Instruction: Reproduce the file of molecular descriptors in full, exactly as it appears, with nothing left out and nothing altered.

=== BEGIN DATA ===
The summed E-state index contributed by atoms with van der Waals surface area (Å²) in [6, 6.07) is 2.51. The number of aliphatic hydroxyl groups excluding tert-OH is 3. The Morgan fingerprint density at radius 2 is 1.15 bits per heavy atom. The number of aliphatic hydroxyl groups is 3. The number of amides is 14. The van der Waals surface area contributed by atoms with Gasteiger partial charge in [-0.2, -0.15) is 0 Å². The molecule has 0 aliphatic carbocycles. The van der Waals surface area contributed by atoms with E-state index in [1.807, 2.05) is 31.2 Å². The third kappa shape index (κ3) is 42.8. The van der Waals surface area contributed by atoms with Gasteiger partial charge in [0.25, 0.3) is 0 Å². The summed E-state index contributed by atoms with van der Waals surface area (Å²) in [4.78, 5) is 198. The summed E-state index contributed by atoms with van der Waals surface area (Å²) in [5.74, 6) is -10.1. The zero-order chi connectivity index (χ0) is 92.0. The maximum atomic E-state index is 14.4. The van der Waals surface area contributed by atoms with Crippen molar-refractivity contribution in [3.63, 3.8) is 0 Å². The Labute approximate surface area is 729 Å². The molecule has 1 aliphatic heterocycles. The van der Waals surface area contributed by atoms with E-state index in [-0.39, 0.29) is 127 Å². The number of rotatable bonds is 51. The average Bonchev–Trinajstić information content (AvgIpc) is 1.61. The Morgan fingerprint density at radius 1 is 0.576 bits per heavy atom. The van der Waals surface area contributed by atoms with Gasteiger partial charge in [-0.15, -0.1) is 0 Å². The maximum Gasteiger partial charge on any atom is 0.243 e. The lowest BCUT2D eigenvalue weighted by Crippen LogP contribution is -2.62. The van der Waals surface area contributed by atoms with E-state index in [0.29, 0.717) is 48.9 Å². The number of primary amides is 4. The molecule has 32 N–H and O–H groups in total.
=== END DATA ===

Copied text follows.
The summed E-state index contributed by atoms with van der Waals surface area (Å²) in [6, 6.07) is 2.51. The number of aliphatic hydroxyl groups excluding tert-OH is 3. The Morgan fingerprint density at radius 2 is 1.15 bits per heavy atom. The number of aliphatic hydroxyl groups is 3. The number of amides is 14. The van der Waals surface area contributed by atoms with Gasteiger partial charge in [-0.2, -0.15) is 0 Å². The molecule has 0 aliphatic carbocycles. The van der Waals surface area contributed by atoms with E-state index in [1.807, 2.05) is 31.2 Å². The third kappa shape index (κ3) is 42.8. The van der Waals surface area contributed by atoms with Gasteiger partial charge in [0.25, 0.3) is 0 Å². The summed E-state index contributed by atoms with van der Waals surface area (Å²) in [4.78, 5) is 198. The summed E-state index contributed by atoms with van der Waals surface area (Å²) in [5.74, 6) is -10.1. The zero-order chi connectivity index (χ0) is 92.0. The maximum atomic E-state index is 14.4. The van der Waals surface area contributed by atoms with Crippen molar-refractivity contribution in [3.63, 3.8) is 0 Å². The Labute approximate surface area is 729 Å². The molecule has 1 aliphatic heterocycles. The van der Waals surface area contributed by atoms with E-state index in [-0.39, 0.29) is 127 Å². The number of rotatable bonds is 51. The average Bonchev–Trinajstić information content (AvgIpc) is 1.61. The Morgan fingerprint density at radius 1 is 0.576 bits per heavy atom. The van der Waals surface area contributed by atoms with Gasteiger partial charge in [-0.15, -0.1) is 0 Å². The maximum Gasteiger partial charge on any atom is 0.243 e. The lowest BCUT2D eigenvalue weighted by Crippen LogP contribution is -2.62. The van der Waals surface area contributed by atoms with E-state index in [0.29, 0.717) is 48.9 Å². The number of primary amides is 4. The molecule has 32 N–H and O–H groups in total.